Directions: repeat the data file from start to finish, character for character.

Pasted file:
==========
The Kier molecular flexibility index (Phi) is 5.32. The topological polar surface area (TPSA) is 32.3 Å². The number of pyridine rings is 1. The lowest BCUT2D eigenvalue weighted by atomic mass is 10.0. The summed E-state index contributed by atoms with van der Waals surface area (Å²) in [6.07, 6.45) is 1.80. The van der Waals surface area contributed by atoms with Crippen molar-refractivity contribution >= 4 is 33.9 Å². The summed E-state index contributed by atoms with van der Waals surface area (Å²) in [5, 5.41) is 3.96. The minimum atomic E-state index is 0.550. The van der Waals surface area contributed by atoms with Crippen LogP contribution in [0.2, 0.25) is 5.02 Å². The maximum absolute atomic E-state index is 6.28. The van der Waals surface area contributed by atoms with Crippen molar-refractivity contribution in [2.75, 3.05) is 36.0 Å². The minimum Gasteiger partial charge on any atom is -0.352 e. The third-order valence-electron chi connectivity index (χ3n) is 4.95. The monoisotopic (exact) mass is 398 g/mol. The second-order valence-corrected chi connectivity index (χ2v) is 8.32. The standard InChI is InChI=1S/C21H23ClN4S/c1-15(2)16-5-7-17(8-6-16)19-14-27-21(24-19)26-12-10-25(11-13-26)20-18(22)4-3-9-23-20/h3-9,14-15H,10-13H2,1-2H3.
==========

The Kier molecular flexibility index (Phi) is 5.32. The topological polar surface area (TPSA) is 32.3 Å². The number of pyridine rings is 1. The lowest BCUT2D eigenvalue weighted by atomic mass is 10.0. The summed E-state index contributed by atoms with van der Waals surface area (Å²) in [6.07, 6.45) is 1.80. The van der Waals surface area contributed by atoms with Crippen molar-refractivity contribution >= 4 is 33.9 Å². The summed E-state index contributed by atoms with van der Waals surface area (Å²) in [5, 5.41) is 3.96. The minimum atomic E-state index is 0.550. The van der Waals surface area contributed by atoms with Crippen LogP contribution in [0.2, 0.25) is 5.02 Å². The maximum absolute atomic E-state index is 6.28. The van der Waals surface area contributed by atoms with Crippen molar-refractivity contribution in [2.75, 3.05) is 36.0 Å². The minimum Gasteiger partial charge on any atom is -0.352 e. The third-order valence-electron chi connectivity index (χ3n) is 4.95. The monoisotopic (exact) mass is 398 g/mol. The second-order valence-corrected chi connectivity index (χ2v) is 8.32. The standard InChI is InChI=1S/C21H23ClN4S/c1-15(2)16-5-7-17(8-6-16)19-14-27-21(24-19)26-12-10-25(11-13-26)20-18(22)4-3-9-23-20/h3-9,14-15H,10-13H2,1-2H3.